Hanoi Zoo Admits Selling Tigers to Animal Traffickers


Vietnam’s Hanoi Zoo has come up with an innovative, and illegal, method of raising funds: auctioning off tiger bodies to illegal animal traffickers.

The zoo admitted auctioning the tigers, which had reportedly died of natural causes at the zoo, to traffickers in the lucrative field of traditional Asian medicines.

The zoo might have gotten away with it had the traffickers not been busted in a most spectacular way on Monday. Police stopped a car in the city on Monday and found two people, who they easily identified as smugglers by the two sleeping tigers in the back seat.

Nguyen Thuy Mui, 48, and Nguyen Quoc Truong, 43, were arrested and detained. Mui admitted to raising the tigers from cubs and had been planning to sell them to Truong for $40,000. Police raided Truong’s home and found four frozen tigers. Truong said he legally purchased the animals from the Hanoi zoo.

That turned out to be partially correct. Truong did indeed purchase the animals at an auction held by the zoo. Investigators found alleged receipts for the animals, and the zoo’s bank account showed deposits made by Truong for the tigers, which sold for around $8000 each. The sale, however, was completely illegal.

To sell the tigers, the zoo would have needed the approval of the Hanoi forestry management agency. Zoo officials admitted they conducted the auction without the agency’s approval. Even if it had the approval, the sale would have still broken international law. The zoo should have cremated the bodies according to the Convention on International Trade in Endangered Species of Wild Fauna and Flora, which Vietnam ratified in 1994. Red-faced zoo officials admitted the violation today according to several Vietnamese papers.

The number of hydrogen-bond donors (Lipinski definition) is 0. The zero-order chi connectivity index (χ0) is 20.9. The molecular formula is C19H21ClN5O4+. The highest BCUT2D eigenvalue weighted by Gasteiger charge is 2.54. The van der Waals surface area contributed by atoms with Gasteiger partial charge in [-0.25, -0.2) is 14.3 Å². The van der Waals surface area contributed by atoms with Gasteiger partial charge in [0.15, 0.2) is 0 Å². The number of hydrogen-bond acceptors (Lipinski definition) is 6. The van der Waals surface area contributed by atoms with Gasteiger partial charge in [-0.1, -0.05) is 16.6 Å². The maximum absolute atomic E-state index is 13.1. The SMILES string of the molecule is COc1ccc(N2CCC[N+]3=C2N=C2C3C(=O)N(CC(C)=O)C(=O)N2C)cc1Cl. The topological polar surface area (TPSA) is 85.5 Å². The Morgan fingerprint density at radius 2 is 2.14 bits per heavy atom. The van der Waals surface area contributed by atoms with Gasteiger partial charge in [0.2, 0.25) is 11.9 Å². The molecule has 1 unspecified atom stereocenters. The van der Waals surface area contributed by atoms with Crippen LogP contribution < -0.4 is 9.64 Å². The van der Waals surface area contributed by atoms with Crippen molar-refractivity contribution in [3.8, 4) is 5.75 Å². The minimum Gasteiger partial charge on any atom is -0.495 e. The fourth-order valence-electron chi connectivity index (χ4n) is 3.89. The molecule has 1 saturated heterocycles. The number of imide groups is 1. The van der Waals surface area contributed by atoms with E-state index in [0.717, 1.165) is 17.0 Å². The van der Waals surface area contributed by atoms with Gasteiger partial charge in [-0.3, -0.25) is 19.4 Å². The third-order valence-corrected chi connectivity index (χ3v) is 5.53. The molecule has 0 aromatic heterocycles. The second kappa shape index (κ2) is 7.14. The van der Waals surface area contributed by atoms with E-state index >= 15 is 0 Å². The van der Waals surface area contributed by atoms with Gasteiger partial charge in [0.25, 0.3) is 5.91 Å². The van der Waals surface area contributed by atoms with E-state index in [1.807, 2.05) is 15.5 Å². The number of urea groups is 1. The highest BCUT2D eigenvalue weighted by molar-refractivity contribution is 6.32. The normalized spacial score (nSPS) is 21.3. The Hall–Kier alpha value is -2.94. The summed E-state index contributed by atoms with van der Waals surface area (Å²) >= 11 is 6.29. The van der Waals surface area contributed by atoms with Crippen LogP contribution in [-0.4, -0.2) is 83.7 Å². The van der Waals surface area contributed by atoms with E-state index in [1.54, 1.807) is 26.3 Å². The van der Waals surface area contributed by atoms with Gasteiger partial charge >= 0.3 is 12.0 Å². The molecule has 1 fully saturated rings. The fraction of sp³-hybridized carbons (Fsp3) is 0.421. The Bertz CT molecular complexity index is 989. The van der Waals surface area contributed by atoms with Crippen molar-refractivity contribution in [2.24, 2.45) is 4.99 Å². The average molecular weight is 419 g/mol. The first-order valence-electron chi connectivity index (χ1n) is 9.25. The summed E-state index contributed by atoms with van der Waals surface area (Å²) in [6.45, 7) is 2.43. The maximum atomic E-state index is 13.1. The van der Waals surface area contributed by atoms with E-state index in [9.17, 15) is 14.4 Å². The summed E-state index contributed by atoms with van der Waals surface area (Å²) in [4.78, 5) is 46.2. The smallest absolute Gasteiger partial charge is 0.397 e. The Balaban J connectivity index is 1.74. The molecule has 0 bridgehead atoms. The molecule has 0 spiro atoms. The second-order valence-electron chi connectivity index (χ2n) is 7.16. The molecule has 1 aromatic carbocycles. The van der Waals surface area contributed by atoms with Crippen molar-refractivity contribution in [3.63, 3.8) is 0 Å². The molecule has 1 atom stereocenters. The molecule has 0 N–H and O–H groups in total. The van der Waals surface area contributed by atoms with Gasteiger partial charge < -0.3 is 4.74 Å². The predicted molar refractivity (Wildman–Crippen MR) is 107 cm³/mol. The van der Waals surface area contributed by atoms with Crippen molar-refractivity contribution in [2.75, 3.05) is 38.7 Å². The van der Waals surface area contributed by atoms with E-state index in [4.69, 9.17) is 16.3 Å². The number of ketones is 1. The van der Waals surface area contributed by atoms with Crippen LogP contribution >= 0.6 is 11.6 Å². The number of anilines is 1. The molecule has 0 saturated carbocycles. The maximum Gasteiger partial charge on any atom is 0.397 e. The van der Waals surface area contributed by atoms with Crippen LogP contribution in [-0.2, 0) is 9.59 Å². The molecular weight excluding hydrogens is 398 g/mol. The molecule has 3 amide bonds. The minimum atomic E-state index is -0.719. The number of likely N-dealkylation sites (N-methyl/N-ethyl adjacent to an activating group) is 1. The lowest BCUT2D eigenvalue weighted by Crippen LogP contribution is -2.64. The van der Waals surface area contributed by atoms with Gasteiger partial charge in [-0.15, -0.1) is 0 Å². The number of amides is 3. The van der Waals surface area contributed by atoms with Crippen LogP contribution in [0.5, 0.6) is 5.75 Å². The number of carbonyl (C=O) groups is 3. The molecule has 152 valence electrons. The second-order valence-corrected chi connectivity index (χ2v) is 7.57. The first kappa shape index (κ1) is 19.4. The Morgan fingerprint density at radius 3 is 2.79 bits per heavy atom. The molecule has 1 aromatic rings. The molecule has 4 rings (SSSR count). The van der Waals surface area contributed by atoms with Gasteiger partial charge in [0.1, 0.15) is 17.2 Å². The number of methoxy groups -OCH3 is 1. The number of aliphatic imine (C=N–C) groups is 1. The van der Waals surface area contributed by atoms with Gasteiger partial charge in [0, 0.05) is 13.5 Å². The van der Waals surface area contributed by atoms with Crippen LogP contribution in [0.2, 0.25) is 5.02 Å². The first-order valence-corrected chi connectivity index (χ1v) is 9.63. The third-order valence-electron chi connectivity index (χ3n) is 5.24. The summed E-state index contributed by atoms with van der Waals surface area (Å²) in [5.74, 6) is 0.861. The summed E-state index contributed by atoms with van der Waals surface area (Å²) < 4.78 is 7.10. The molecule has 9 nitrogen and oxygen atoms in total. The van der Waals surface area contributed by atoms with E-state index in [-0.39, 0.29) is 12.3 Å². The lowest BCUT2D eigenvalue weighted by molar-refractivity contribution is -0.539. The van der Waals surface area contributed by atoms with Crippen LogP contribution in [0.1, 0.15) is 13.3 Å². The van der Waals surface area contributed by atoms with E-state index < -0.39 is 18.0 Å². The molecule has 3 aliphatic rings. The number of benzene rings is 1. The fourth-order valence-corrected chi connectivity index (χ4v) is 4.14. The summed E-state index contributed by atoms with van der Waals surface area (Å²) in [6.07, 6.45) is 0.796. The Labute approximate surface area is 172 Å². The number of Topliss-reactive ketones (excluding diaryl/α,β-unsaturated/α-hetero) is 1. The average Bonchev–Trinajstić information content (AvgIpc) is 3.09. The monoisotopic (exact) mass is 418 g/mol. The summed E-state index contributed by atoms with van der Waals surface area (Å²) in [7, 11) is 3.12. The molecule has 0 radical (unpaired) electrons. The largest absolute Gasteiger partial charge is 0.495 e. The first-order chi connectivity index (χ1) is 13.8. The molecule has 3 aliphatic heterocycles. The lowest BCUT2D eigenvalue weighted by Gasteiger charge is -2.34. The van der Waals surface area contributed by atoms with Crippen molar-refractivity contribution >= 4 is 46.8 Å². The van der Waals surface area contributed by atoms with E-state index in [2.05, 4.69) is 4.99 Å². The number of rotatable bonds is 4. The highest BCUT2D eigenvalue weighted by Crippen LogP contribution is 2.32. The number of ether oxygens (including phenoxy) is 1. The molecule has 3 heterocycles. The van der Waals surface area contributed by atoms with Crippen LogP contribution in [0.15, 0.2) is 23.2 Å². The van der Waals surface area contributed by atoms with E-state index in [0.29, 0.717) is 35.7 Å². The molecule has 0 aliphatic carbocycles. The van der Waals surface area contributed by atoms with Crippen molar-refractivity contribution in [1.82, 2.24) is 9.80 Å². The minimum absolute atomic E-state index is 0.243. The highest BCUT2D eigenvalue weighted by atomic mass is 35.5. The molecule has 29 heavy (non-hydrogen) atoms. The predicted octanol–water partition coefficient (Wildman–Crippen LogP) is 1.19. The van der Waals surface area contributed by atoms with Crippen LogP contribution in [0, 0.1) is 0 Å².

The tigers were almost certain to become part of a traditional Asian medicine in the near future. Truong’s house held not only the frozen tigers, but stoves for creating glue from animal bones. This is a common method of turning exotic animal bones into a traditional medicine. The boiled bones can sell for $800 or more per 100 grams.

I hope this doesn’t become a trend in poorer zoos throughout the world. I had a great experience at the zoo in Sofia, Bulgaria, but I don’t think I would have enjoyed it as much had the gift shop featured elephant leg umbrella stands and auction notices for the bodies of dead animals. The zoo’s actions are particularly shocking in light of the incredile rarity of tigers in Vietnam. Only about 100 of the animals roam the country’s forests.

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